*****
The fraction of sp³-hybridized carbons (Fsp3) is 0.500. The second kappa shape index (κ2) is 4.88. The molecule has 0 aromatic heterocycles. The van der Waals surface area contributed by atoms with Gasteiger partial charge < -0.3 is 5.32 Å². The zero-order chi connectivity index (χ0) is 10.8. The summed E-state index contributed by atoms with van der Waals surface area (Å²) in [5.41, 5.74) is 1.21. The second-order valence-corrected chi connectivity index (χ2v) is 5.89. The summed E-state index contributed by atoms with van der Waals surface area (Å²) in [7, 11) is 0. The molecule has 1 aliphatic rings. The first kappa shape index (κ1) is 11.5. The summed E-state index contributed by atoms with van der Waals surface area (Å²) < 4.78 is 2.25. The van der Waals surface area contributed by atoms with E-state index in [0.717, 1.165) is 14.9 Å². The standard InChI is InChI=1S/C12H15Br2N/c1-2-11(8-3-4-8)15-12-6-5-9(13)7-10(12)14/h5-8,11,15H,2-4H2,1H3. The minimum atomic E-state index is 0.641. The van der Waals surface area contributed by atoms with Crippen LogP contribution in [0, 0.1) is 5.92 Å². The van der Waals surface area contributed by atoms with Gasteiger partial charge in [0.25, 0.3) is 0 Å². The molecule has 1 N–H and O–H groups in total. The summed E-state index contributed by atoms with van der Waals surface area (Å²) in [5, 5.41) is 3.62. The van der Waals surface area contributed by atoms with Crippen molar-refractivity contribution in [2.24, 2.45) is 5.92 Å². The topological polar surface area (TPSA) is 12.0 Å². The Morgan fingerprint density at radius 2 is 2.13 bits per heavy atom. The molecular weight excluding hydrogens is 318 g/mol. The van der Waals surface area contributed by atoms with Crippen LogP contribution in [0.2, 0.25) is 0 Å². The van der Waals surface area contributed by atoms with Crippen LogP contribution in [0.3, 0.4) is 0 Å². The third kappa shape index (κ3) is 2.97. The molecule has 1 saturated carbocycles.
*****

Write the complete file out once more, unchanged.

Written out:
The fraction of sp³-hybridized carbons (Fsp3) is 0.500. The second kappa shape index (κ2) is 4.88. The molecule has 0 aromatic heterocycles. The van der Waals surface area contributed by atoms with Gasteiger partial charge < -0.3 is 5.32 Å². The zero-order chi connectivity index (χ0) is 10.8. The summed E-state index contributed by atoms with van der Waals surface area (Å²) in [5.41, 5.74) is 1.21. The second-order valence-corrected chi connectivity index (χ2v) is 5.89. The summed E-state index contributed by atoms with van der Waals surface area (Å²) in [7, 11) is 0. The molecule has 1 aliphatic rings. The first kappa shape index (κ1) is 11.5. The summed E-state index contributed by atoms with van der Waals surface area (Å²) < 4.78 is 2.25. The van der Waals surface area contributed by atoms with E-state index in [0.717, 1.165) is 14.9 Å². The standard InChI is InChI=1S/C12H15Br2N/c1-2-11(8-3-4-8)15-12-6-5-9(13)7-10(12)14/h5-8,11,15H,2-4H2,1H3. The minimum atomic E-state index is 0.641. The van der Waals surface area contributed by atoms with Crippen LogP contribution in [0, 0.1) is 5.92 Å². The van der Waals surface area contributed by atoms with Gasteiger partial charge in [0.25, 0.3) is 0 Å². The molecule has 1 N–H and O–H groups in total. The summed E-state index contributed by atoms with van der Waals surface area (Å²) in [5, 5.41) is 3.62. The van der Waals surface area contributed by atoms with Crippen molar-refractivity contribution in [2.24, 2.45) is 5.92 Å². The topological polar surface area (TPSA) is 12.0 Å². The Morgan fingerprint density at radius 2 is 2.13 bits per heavy atom. The molecular weight excluding hydrogens is 318 g/mol. The van der Waals surface area contributed by atoms with Crippen LogP contribution in [0.2, 0.25) is 0 Å². The van der Waals surface area contributed by atoms with Crippen LogP contribution in [0.3, 0.4) is 0 Å². The third kappa shape index (κ3) is 2.97. The molecule has 1 saturated carbocycles.